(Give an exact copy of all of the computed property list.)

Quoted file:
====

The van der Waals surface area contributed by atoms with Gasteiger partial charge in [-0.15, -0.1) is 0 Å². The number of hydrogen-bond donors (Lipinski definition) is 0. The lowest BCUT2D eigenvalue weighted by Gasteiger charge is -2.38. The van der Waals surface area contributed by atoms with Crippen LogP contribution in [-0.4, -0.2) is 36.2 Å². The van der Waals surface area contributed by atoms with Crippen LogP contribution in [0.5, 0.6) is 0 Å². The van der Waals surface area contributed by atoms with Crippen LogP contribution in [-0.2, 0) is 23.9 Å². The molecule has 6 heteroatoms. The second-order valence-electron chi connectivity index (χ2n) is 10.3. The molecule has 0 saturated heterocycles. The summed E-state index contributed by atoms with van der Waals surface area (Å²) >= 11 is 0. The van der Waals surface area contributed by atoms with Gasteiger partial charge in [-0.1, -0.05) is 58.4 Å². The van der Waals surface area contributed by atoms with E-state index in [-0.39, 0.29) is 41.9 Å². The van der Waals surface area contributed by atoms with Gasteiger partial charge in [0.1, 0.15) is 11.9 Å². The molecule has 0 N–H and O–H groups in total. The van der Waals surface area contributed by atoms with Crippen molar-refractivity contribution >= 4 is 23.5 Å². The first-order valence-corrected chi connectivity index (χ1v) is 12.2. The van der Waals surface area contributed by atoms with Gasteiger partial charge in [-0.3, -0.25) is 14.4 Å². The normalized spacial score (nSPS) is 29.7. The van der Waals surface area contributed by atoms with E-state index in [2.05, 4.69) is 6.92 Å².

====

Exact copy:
The van der Waals surface area contributed by atoms with Gasteiger partial charge in [-0.15, -0.1) is 0 Å². The number of hydrogen-bond donors (Lipinski definition) is 0. The lowest BCUT2D eigenvalue weighted by Gasteiger charge is -2.38. The van der Waals surface area contributed by atoms with Crippen LogP contribution in [-0.4, -0.2) is 36.2 Å². The van der Waals surface area contributed by atoms with Crippen LogP contribution in [0.5, 0.6) is 0 Å². The van der Waals surface area contributed by atoms with Crippen LogP contribution in [-0.2, 0) is 23.9 Å². The molecule has 6 heteroatoms. The second-order valence-electron chi connectivity index (χ2n) is 10.3. The molecule has 0 saturated heterocycles. The summed E-state index contributed by atoms with van der Waals surface area (Å²) >= 11 is 0. The van der Waals surface area contributed by atoms with Gasteiger partial charge in [-0.1, -0.05) is 58.4 Å². The van der Waals surface area contributed by atoms with E-state index in [-0.39, 0.29) is 41.9 Å². The van der Waals surface area contributed by atoms with Gasteiger partial charge in [0.1, 0.15) is 11.9 Å². The molecule has 0 N–H and O–H groups in total. The van der Waals surface area contributed by atoms with Crippen molar-refractivity contribution >= 4 is 23.5 Å². The first-order valence-corrected chi connectivity index (χ1v) is 12.2. The van der Waals surface area contributed by atoms with Gasteiger partial charge in [-0.3, -0.25) is 14.4 Å². The normalized spacial score (nSPS) is 29.7. The van der Waals surface area contributed by atoms with E-state index in [2.05, 4.69) is 6.92 Å².